Academic investigations are establishing the future
of transmission technology for troops and civilians.
Improving antennas for defense or commercial purposes has as much to do with mathematics as it does with hardware. Researchers in the Wireless Networking and Communications Group at the University of Texas at Austin are exploring algorithms along with other properties that should improve communications systems on the battlefield.
A key focus of the work has honed in on multiple input, multiple output (MIMO) technology, which features many transmit and receive antennas. A large portion of that effort involves studying limited feedback—an idea that if receivers can send information back to an original transmitter, that transmitter can better configure links. This process should reduce interference and has applications for MIMO and cellular communications. Dr. Robert W. Heath Jr., director of the Wireless Networking and Communications Group (WNCG), says the research has advanced beyond single point-to-point links to examine how base stations can connect to many users and how to coordinate multiple base stations together to reduce interference.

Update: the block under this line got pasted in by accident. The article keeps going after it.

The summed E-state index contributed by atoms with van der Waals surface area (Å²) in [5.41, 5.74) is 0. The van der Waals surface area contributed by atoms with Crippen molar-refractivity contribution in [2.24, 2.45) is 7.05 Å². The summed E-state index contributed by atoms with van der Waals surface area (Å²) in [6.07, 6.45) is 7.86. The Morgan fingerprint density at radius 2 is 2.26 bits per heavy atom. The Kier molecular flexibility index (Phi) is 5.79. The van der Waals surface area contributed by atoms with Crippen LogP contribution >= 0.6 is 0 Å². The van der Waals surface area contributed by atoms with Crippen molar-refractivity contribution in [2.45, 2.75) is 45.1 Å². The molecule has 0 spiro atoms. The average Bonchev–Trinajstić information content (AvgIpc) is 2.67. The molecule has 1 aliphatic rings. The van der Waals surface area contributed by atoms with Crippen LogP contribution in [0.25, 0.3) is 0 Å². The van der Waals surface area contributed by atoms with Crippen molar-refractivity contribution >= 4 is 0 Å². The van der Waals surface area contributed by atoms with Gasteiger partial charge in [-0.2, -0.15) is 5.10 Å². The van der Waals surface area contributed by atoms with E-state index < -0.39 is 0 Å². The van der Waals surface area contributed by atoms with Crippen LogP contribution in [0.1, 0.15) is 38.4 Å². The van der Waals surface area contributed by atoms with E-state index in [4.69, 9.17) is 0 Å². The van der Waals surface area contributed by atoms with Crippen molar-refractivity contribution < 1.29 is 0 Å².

Team members are looking into the fundamental limitations of such systems, and their results demonstrate that complete elimination of interference is not feasible only through the coordination of base stations. “That’s been something that’s surprising,” Heath states. Graduate students under his direction also are studying new analysis techniques in which they try to understand system performance and how antennas would play a role in situations with randomly located base stations. On the cellular side, experiments are underway to see how antennas can improve facets of functionality. Team members are exploring how distributing antennas throughout the cell instead of locating them all at the base station impacts performance.